Saint Paul de Vence in Provence, 12 k west of nice and 26 k from Cannes, can be seen from afar. It’s the sort of village that is so well known that you imagine it will be chock-a-block with tourists and craft shops. But in fact, it’s really lovely and well worth a visit. The views are quite stunning and the ramparts ordered by François I and built from 1537 to 1547 are still intact. More recently, it was a favourite haunt of Matisse and Modigliani; Chagall lived there for 20 years and is buried in the cemetary. There is a also a well-organised parking system.
10 thoughts on “Monday’s Travel Photos – Saint Paul de Vence”
Oh I wanted to go there when I was in the south of France a few months ago but we ran out of time. Looks adorable! I will definitely go next time.
It may be more crowded in summer but we were there last year during the last long weekend in May. You’ll love it! It’s much less touristy than Baux de Provence, for example.
This is one of Dad’s absolute favourites! We’d heard that the region can be packed in summer, which is why we stayed up north. Can’t wait to get back soon and explore!
Yes, spring and autumn are no doubt the best time. There are just so many places to visit in France, not to mention the rest of Europe …
I was lucky enough to visit early morning in June and didn’t experience any crowds although by the time we returned to our coach there were several others just arriving. Such a beautiful place. A real highlight and photographers paradise. Loved it.
Yes, early morning is definitely the best time to visit most places!
Gorgeous photos Fraussie. 🙂
Thank you Carina!
Agree, St Paul de Vence is a lovely place. We’ve visited several times over the years and usually combine it with a visit to the Maeght Gallery up on the hill. The Gallery itself is so interesting architecturally and the garden with all its modern art sculptures. Then of course its own collection is wonderful and they sometimes have good visiting exhibitions. There are quite a few parking spaces along the hill or up in the gallery’s own parking area. From there you can walk down into the village and enjoy wandering the ramparts and the wonderful little maze of streets, boutiques and galleries and little squares.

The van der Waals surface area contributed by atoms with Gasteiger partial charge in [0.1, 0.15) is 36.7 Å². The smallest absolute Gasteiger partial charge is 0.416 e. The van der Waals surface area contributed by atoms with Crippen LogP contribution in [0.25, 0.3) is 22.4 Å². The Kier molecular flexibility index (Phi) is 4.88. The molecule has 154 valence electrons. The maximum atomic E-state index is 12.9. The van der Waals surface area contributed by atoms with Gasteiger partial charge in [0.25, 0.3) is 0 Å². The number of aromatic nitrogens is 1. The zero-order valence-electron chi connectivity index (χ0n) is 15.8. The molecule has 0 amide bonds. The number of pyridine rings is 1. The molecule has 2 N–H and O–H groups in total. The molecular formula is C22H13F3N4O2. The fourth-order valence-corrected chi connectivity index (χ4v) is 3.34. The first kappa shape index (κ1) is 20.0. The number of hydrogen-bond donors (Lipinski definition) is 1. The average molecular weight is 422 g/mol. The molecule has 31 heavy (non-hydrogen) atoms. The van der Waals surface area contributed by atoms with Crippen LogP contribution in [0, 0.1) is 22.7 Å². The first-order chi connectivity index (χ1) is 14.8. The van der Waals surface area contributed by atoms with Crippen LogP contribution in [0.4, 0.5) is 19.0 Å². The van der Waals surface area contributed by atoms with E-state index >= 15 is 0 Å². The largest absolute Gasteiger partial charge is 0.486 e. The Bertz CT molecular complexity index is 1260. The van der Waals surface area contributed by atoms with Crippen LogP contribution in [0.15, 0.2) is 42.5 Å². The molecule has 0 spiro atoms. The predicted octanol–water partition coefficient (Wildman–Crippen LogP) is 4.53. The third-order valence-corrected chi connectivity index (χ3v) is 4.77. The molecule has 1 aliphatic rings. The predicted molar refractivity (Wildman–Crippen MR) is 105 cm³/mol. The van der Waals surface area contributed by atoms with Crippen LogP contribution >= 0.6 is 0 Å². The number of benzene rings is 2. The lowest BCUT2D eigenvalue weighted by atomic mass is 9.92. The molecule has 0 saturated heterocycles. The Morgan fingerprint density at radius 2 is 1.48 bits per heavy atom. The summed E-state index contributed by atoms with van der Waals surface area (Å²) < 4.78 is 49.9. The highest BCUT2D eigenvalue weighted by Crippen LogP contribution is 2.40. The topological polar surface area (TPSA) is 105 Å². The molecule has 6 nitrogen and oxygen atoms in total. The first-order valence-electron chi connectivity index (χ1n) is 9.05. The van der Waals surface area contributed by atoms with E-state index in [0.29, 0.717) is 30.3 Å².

For lunch we like to go to the Colombe d’Or restaurant and if the weather is good, sit out in the famous courtyard (though the dining room is splendid with the collection of amazing works by the greats of the twentieth century who paid for their accommodation and/or meals by giving a painting or scupture). It’s a good idea to book in advance but not always necessary. Though if you don’t want to worry about finding a place to park in late spring or summer (can be a problem if arriving at lunch time), just book valet parking and they do it for you. The swimming pool area (resident guests only) is also beautiful, the water is a mysterious deep green and there is great sculpture. The history of the Colombe d’Or makes it even more interesting: all the famous artists who’ve dined or stayed there, and the writers, dancers and other stars who’ve loved it: Scott and Zelda Fitzgerald and their crowd, Isadora Duncan, Yves Montand and Simone Signoret, Dirk Bogarde and many many others.
A visit there can be combined with a visit to Vence, just a little further on. Vence is a bit bigger but also interesting though not quite as picturesque. But the must-see is Matisse’s beautiful chapel, a lovely serene cool place, where even the stained glass and the vestments were designed by him. Best wishes, Pamela
If without a car, it’s quite easy to take a bus from the Gare Routier in Nice, it stops at both St Paul de Vence and Vence itself. Best wishes, Pamela
Hi Pamela, thank you for sharing your knowledge of Saint Paul de Vence. We didn’t go to the Maeght Gallery or to the Colombe d’Or which sounds like a wonderful experience. We did try to see Matisse’s chapel though, after visiting Vence, but unfortunately it was closed. I shall have to go back but in the meantime, my other readers will be able to benefit from your suggestions.